Monday, June 19, 2006


The international whaling commission (IWC) just voted for a resolution that stated the ban on whaling was meant to be temporary. It is largely meaningless as lifting the ban would require a separate vote with support of 70% of the commission in favor. Japan was accused of effectively bribing a host of smaller nations into voting for whaling and, itself, largely ignores the ban (in practice) anyway (yes Iceland and Norway also ignore it). I'm generally of the opinion that, properly regulated, whaling could be okay. The problem, of course, is that it will not be well regulated and what regulation there is will lead to petty bickering, and be largely ineffective. Whaling is not a sustainable enterprise, in terms of a real source of food, when considering the number of whaling nations and the number of people and the number of whales. Whale meat is a luxury item if you live in Japan or a nation that can receive imported whale meat. It will continue to be so if the ban is repealed, just that more people will have access.

The funny thing about the article was a pro-whaling argument offered by the delegate from St. Kitts and Nevis. He basically said that whales were responsible for the depletion of fish stocks and whaling would boost fish numbers. "That's like blaming woodpeckers for deforestation," was the counter to that rather idiotic statement. Over fishing is a real problem. Food production in general is becoming one. Solutions short of socializing agriculture are difficult to see. As the world is now, yes, we can produce sufficeint foods to keep everyone from starving to death. Of course, what happens when better fed populations explode? They will, if only because people will not be dying off as quickly. Sounds callous doesn't it? It is. That does not make it less true.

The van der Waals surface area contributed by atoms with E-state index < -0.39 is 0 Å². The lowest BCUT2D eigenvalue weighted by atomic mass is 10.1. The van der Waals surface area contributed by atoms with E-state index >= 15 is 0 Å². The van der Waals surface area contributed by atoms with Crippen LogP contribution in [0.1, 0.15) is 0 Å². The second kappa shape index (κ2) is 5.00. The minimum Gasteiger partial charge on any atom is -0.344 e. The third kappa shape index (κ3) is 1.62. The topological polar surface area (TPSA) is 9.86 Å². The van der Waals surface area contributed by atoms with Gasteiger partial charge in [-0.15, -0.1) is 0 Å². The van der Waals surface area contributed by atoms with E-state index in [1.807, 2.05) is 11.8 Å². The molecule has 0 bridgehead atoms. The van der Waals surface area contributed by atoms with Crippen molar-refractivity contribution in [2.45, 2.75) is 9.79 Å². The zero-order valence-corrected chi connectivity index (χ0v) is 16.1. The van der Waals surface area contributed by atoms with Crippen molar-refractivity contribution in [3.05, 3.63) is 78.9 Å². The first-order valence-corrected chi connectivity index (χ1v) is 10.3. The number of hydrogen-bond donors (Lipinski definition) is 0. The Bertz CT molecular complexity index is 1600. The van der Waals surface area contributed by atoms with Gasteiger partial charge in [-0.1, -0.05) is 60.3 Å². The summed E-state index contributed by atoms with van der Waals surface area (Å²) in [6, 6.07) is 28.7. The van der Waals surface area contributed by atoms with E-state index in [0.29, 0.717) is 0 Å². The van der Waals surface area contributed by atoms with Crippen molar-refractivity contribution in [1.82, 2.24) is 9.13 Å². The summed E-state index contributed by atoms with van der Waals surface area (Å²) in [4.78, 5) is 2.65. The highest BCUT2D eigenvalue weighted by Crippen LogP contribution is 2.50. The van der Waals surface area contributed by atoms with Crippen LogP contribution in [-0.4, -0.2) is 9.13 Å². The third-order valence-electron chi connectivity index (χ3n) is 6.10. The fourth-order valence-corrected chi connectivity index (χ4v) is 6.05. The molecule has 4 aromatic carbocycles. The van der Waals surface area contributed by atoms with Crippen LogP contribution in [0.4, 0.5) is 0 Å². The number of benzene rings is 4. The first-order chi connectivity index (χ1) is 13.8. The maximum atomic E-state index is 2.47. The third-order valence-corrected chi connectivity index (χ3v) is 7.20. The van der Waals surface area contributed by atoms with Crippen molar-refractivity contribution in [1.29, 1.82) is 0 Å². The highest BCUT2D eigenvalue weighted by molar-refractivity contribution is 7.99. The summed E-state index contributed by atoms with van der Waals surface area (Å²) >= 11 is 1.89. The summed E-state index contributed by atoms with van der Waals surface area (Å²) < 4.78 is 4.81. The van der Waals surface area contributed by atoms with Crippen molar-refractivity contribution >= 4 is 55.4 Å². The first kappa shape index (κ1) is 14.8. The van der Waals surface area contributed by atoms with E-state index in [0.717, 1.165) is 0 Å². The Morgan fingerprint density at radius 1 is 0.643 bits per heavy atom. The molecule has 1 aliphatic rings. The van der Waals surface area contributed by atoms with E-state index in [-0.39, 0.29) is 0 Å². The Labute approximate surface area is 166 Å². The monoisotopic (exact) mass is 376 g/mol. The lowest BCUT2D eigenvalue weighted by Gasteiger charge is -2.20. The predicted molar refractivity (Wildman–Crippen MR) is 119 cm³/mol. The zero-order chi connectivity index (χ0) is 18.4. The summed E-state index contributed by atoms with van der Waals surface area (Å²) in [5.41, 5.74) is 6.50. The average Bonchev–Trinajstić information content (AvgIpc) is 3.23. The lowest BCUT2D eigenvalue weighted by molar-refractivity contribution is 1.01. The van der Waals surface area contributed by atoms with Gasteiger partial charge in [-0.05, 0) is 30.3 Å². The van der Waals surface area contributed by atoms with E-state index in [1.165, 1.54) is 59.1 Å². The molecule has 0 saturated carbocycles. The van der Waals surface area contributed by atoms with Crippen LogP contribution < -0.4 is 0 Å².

Humanity has not been a sustainable life force on this planet. We over consume. Every environmental problem we have is due to the greed of humanity. Our greed is from our value for life. Sounds weird, but it is true. We place a greater value on human life than we do on any other thing, likely more than we place on all other things combined. The result is that we take more from the planet than we give. The end result of this continuing (possibly millenia from now) will be that it kills us. Ironic, huh? Keep in mind: we are killing ourselves...not the planet. Notions of saving the planet are wrong headed, because this planet will be here long after we are extinct. Environmentalism is the long term preservation of humanity, not whales. I wonder if environmentalists know that...

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